My only complaint regarding the Internet service — and it seems to be a popular one — is that Google effectively forces you to use the router they provide. Unlike a cable modem, Google Fiber's network box cannot be configured to function as a bridge in front of customer-provided gear. I had intended to continue using my Ubiquiti EdgeRouter that I had in place with my old cable connection, but haven't yet gotten around to setting it up. A few people have written blog posts explaining how to replace the Google Fiber box with an Ubiquiti router, but I don't want to ditch it entirely as the box also functions as a DVR.

The TV service is, of course, entirely packet-based, delivered in-band with Internet traffic. Interestingly, live content is delivered via a TCP session formed between the TV box and the router/DVR. My guess is that the router subscribes to the appropriate upstream multicast groups for whatever channel(s) are being watched locally, and proxies the content to each TV box via a unicast connection. (Again, this is only a hypothesis, not something I've been able to confirm.) Why unicast TCP instead of multicast UDP? Maybe the architects were concerned about multicast working across unknown residential network devices, or they wanted to leverage a small amount of buffering to guard against packet loss. At any rate, the router/DVR seems to play a central role even when watching live TV.

Here's another weird aspect of the network box that I found particularly off-putting: It is managed not through a local web interface as we've become accustomed, but through a remote portal to which it phones home. You have to connect to a remote server to configure a local device (similar in concept to a wireless LAN controller, I suppose). Connecting to the box itself at 192.168.0.1 provides only a diagnostic page:

diagnostic_page.png

All network configuration is performed through the disappointingly oversimplified Google Fiber portal:

fiber_portal.png

While I can see the appeal of such an approach from a support standpoint, it's a bit too restrictive for my taste. I hope to get my EdgeRouter in play soon, and will be sure to write another post detailing how it goes.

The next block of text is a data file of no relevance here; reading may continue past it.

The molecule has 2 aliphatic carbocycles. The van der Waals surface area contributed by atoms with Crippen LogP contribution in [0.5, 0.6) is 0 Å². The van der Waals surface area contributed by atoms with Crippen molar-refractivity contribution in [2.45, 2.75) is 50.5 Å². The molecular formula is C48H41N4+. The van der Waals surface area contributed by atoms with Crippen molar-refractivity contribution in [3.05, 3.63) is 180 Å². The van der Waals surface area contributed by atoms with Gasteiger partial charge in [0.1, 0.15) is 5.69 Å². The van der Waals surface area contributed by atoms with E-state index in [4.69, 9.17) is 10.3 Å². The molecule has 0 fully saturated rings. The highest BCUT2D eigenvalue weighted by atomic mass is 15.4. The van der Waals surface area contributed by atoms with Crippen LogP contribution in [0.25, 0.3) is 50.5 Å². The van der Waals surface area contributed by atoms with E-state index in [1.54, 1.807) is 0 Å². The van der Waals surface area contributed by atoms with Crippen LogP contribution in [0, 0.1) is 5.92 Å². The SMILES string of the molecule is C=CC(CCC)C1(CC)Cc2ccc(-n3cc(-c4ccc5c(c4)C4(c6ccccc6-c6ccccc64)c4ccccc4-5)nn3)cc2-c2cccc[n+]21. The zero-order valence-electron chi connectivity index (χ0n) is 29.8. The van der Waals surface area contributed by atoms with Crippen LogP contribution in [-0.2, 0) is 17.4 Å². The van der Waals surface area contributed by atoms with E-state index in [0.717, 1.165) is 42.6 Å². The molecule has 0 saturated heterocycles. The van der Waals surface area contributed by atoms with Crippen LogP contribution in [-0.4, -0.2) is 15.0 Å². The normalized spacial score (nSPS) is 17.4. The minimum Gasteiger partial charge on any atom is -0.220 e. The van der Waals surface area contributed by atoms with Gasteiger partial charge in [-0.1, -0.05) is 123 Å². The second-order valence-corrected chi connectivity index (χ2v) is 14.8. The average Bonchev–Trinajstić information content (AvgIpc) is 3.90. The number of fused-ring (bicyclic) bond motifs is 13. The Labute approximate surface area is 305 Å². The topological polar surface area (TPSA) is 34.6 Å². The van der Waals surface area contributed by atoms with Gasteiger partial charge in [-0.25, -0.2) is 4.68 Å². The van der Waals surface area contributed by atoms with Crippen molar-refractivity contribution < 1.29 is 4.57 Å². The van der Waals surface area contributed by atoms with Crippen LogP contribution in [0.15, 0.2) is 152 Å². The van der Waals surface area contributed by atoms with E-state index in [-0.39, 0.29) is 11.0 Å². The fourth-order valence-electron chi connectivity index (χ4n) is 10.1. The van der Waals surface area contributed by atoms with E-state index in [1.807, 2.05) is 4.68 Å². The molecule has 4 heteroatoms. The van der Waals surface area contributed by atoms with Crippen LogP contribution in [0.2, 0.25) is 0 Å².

About the Author

Jeremy Stretch is a network engineer living in the Raleigh-Durham, North Carolina area. He is known for his blog and cheat sheets here at Packet Life. You can reach him by email or follow him on Twitter.

Posted in Opinion, Reviews

Comments


Nick Buraglio (guest)
January 7, 2017 at 12:15 a.m. UTC

What's the over/under on IPv4 vs IPv6 speed and ease of use on google fiber?


Jim (guest)
January 7, 2017 at 11:49 a.m. UTC

Does the cable box come with an rf remote?


G (guest)
January 8, 2017 at 3:26 a.m. UTC

Nice post. Looking forward to your follow-up on getting your edge router in play. Thanks!


Morgan Owens (guest)
January 9, 2017 at 12:59 a.m. UTC

Interesting perspective on google's resi fiber solution, particularly that you see little difference between it and the widely available 100 mbps down service available from CLECs or Verizon. Happy new year and enjoy your god tier FTTH.


Victor (guest)
January 10, 2017 at 4:36 p.m. UTC

Any idea what flavor of PON Google is deploying in the Triangle?

Any concerns about service degradation as more ONTs are activated on the same fiber loop in your neighborhood?

I don't know whether Google remote management uses it, but it seems like TR-69 is fairly popular in this space. U-verse VDSL modem-routers use it, for example.


DDN1200 (guest)
January 14, 2017 at 1:09 p.m. UTC

Great read and thanks for sharing!


cyteck2000
January 18, 2017 at 7:26 p.m. UTC

I got Google Fiber in Morrisville on Nov 16th. My biggest issue with it is the router. It is very basic. I would like to be able to setup some VLANs or something.


Ben (guest)
January 30, 2017 at 8:26 p.m. UTC

We are soon to be relocating to either Cary area or North Raleigh. I'd really like to have Google Fiber. Do you have any guidance on places to look over others? I can't find much online about where they are presently located/expanding to. Thanks!


nine (guest)
February 3, 2017 at 1:14 a.m. UTC

interesting that it geolocates to Dearborn. That IP range is really close to Ford's.


Avery Abbott (guest)
March 1, 2017 at 7:59 p.m. UTC

FYI, that's a remarkably similar management style to Meraki devices as well. Logging into the local interface only provides you with IP/gateway/etc options; everything else is managed by going to your Meraki cloud portal. As frustrating as it can be for CLI folks, it does (in the Meraki world, at least) provide for some cool tricks like remote packet captures, shared provider/customer access views, and more.